6. Blot up the liquid again. Use more paper towels to get the mattress as dry as possible. 
  7. Sprinkle more baking soda over the whole surface of the mattress. Now you should leave it to dry for at least 18 hours. Wondering how to get rid of the pee smell? Baking soda will help the mattress to dry out and is also a great way to remove urine odour from a mattress.3 
  8. Vacuum it up. The next day, vacuum up the baking soda and prop up the mattress to air it out for a few hours before making the bed again. This ensures there will be no urine stains on the mattress in the future! 

A few reasons why your child may have wet the bed 

As important as understanding how to get pee smells out of a mattress is, it’s also key to get to the bottom of why it happened in the first place. There are a number of potential reasons why your child has wet the bed: 

  • Some children simply need more time for their bladder to develop.4 
  • The feeling of needing to pee doesn’t cause them to wake up. 
  • Drinking too much before bed, and thus making too much pee during the night. 
  • Stress at school or at home. 
  • An underlying medical condition.1 


If you are worried that there may be something more serious going on, it’s always best to get in touch with a medical professional such as your GP to get advice and reassurance from them.

How to avoid having to clean up a wet bed 

As loveable as your children are, and as common as it is, bedwetting (and the subsequent clean-up) can be a bit tiresome… literally! Recommended by the NHS, here are a few simple things you can do at home to help your children stay dry at night5 so they can stay dry and comfortable throughout the night.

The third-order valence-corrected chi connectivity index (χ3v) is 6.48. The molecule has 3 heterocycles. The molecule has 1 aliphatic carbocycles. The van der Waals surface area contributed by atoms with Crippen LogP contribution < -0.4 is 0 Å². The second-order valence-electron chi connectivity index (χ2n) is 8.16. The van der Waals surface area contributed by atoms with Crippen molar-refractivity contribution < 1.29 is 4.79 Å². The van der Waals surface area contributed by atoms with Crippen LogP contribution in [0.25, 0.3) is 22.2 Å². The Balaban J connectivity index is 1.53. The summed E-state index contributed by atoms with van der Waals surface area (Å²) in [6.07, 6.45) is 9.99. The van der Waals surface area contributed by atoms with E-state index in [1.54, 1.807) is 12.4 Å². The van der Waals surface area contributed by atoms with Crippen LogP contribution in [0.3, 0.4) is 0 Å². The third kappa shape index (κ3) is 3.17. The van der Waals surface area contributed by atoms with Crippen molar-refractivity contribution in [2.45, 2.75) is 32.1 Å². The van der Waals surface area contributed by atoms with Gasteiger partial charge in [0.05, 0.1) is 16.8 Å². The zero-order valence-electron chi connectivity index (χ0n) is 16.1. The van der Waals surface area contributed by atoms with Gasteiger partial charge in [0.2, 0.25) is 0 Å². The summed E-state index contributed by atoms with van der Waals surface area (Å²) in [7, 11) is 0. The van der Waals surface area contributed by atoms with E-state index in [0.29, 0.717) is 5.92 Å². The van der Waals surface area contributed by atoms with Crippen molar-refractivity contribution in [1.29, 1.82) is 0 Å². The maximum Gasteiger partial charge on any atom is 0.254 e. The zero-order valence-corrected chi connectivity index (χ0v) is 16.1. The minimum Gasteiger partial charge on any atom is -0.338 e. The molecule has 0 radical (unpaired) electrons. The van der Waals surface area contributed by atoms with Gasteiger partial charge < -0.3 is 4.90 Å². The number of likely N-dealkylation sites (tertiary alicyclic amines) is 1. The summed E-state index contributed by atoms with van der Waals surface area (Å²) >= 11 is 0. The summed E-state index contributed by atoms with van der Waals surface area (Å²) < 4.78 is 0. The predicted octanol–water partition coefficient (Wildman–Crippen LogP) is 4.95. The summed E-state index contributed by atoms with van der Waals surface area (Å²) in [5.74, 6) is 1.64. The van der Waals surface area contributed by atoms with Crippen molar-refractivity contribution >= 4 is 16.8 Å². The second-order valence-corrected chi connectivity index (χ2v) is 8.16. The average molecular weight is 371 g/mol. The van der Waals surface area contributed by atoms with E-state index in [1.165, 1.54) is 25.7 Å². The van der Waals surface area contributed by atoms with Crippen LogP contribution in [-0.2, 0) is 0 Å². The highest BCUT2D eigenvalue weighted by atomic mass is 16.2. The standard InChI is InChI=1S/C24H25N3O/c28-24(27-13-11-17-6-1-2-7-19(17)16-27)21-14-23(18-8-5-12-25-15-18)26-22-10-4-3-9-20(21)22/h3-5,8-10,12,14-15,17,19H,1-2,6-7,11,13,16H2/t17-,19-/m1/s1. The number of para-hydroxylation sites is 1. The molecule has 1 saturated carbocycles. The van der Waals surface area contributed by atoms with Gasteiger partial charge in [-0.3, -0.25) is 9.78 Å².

• Limit drinks in the lead up to bedtime. Children should be allowed to drink when they are thirsty, however it can be a good idea to reduce the intake of drinks right before bed. 
  • Consider setting an alarm for nightly toilet trips. Until your child is reliably able to tell when they need to go to the toilet, your GP may suggest setting a bedwetting alarm to get them up and take them for a wee during the night yourselves. 
  • Get them to pee before bed. It’s a good idea to encourage your children to pop to the toilet before they head to bed. Going to bed with an empty bladder could help them avoid needing to go for a wee in the night. 
  • Leave the bathroom light on. Making it easier for them to find the toilet will reduce the chance they have an accident because they don’t want to head to the bathroom in the dark. 
  • Consider setting up a reward system6. That’s not to say that they should be punished for having an accident and wetting the bed, but a reward system could help them head in the right direction by rewarding them for hitting milestones like a whole night dry and remembering things like going to the toilet every night before bed. 


You can take steps to reduce the chance of your child wetting the bed, however the first time a child wets the bed is probably not going to be the last. While they’re still not quite used to getting up in the middle of the night for the toilet, you can make it easier to prevent urine stains on mattresses by keeping a protective waterproof cover under the sheets, so you don’t have to remove urine from the mattress every time.

So, there you go. You now have a handful of reasons why your child may be wetting the bed, tips to help prevent it from happening and of course a simple guide for how to clean a wet bed if it does happen. Remember these tips and we’re sure they will come in handy next time. Most important to remember, however, is that accidents happen! 


1 Definition & Facts for Bladder Control Problems & Bedwetting in Children

2 Method for removing odor from vinegar, Google Patents

3  Preliminary observation on the effect of baking soda volume on controlling odour from discarded organic waste

4 Bedwetting: 5 Common Reasons Why Children Wet the Bed, Nationwide Children’s Hospital

5 Bedwetting in children, NHS

6 What are the treatment options for bedwetting? National Library of Medicine